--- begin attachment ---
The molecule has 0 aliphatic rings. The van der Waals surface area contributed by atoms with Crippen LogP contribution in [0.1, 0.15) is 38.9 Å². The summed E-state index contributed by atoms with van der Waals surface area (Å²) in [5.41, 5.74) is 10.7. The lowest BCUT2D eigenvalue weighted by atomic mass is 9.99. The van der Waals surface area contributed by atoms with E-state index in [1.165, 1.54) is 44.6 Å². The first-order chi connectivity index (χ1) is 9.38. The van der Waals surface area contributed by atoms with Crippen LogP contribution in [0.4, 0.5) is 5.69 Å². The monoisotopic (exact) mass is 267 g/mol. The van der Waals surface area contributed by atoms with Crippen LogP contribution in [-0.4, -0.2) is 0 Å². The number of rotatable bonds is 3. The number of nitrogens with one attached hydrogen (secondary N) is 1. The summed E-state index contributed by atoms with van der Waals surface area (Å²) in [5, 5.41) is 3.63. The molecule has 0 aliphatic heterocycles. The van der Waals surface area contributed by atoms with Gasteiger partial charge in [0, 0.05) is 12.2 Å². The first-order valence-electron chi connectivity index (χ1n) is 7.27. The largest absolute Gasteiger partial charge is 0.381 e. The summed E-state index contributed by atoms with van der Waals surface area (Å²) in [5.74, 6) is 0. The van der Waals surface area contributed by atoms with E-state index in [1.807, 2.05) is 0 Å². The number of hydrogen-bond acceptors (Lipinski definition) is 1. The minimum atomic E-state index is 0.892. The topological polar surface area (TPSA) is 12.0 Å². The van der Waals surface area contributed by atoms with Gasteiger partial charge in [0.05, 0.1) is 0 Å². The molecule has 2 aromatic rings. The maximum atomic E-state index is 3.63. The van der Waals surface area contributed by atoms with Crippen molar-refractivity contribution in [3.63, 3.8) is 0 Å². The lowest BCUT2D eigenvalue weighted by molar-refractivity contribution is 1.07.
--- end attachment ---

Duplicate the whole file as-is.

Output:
The molecule has 0 aliphatic rings. The van der Waals surface area contributed by atoms with Crippen LogP contribution in [0.1, 0.15) is 38.9 Å². The summed E-state index contributed by atoms with van der Waals surface area (Å²) in [5.41, 5.74) is 10.7. The lowest BCUT2D eigenvalue weighted by atomic mass is 9.99. The van der Waals surface area contributed by atoms with E-state index in [1.165, 1.54) is 44.6 Å². The first-order chi connectivity index (χ1) is 9.38. The van der Waals surface area contributed by atoms with Crippen LogP contribution in [0.4, 0.5) is 5.69 Å². The monoisotopic (exact) mass is 267 g/mol. The van der Waals surface area contributed by atoms with Crippen LogP contribution in [-0.4, -0.2) is 0 Å². The number of rotatable bonds is 3. The number of nitrogens with one attached hydrogen (secondary N) is 1. The summed E-state index contributed by atoms with van der Waals surface area (Å²) in [5, 5.41) is 3.63. The molecule has 0 aliphatic heterocycles. The van der Waals surface area contributed by atoms with Gasteiger partial charge in [0, 0.05) is 12.2 Å². The first-order valence-electron chi connectivity index (χ1n) is 7.27. The largest absolute Gasteiger partial charge is 0.381 e. The summed E-state index contributed by atoms with van der Waals surface area (Å²) in [5.74, 6) is 0. The van der Waals surface area contributed by atoms with E-state index in [1.807, 2.05) is 0 Å². The number of hydrogen-bond acceptors (Lipinski definition) is 1. The minimum atomic E-state index is 0.892. The topological polar surface area (TPSA) is 12.0 Å². The van der Waals surface area contributed by atoms with Gasteiger partial charge in [0.05, 0.1) is 0 Å². The molecule has 2 aromatic rings. The maximum atomic E-state index is 3.63. The van der Waals surface area contributed by atoms with Crippen molar-refractivity contribution in [3.63, 3.8) is 0 Å². The lowest BCUT2D eigenvalue weighted by molar-refractivity contribution is 1.07.